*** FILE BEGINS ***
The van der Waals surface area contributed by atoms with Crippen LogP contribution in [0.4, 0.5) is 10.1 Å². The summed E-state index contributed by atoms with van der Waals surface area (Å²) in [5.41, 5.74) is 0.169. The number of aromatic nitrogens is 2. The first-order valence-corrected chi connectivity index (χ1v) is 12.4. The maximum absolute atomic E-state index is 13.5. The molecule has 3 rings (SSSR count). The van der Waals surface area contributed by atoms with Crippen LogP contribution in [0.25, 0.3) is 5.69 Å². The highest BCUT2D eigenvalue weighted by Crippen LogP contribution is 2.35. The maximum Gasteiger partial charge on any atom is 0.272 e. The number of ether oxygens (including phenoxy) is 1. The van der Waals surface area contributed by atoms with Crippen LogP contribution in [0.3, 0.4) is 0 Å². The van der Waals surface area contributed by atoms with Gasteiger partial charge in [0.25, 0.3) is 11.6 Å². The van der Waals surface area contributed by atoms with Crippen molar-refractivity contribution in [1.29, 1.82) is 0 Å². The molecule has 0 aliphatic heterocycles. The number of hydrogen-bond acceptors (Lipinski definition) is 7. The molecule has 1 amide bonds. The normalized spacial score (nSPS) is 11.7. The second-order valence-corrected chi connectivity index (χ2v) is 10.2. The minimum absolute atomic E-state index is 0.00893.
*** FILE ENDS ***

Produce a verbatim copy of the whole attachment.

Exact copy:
The van der Waals surface area contributed by atoms with Crippen LogP contribution in [0.4, 0.5) is 10.1 Å². The summed E-state index contributed by atoms with van der Waals surface area (Å²) in [5.41, 5.74) is 0.169. The number of aromatic nitrogens is 2. The first-order valence-corrected chi connectivity index (χ1v) is 12.4. The maximum absolute atomic E-state index is 13.5. The molecule has 3 rings (SSSR count). The van der Waals surface area contributed by atoms with Crippen LogP contribution in [0.25, 0.3) is 5.69 Å². The highest BCUT2D eigenvalue weighted by Crippen LogP contribution is 2.35. The maximum Gasteiger partial charge on any atom is 0.272 e. The number of ether oxygens (including phenoxy) is 1. The van der Waals surface area contributed by atoms with Crippen LogP contribution in [0.3, 0.4) is 0 Å². The van der Waals surface area contributed by atoms with Gasteiger partial charge in [0.25, 0.3) is 11.6 Å². The van der Waals surface area contributed by atoms with Crippen molar-refractivity contribution in [1.29, 1.82) is 0 Å². The molecule has 0 aliphatic heterocycles. The number of hydrogen-bond acceptors (Lipinski definition) is 7. The molecule has 1 amide bonds. The normalized spacial score (nSPS) is 11.7. The second-order valence-corrected chi connectivity index (χ2v) is 10.2. The minimum absolute atomic E-state index is 0.00893.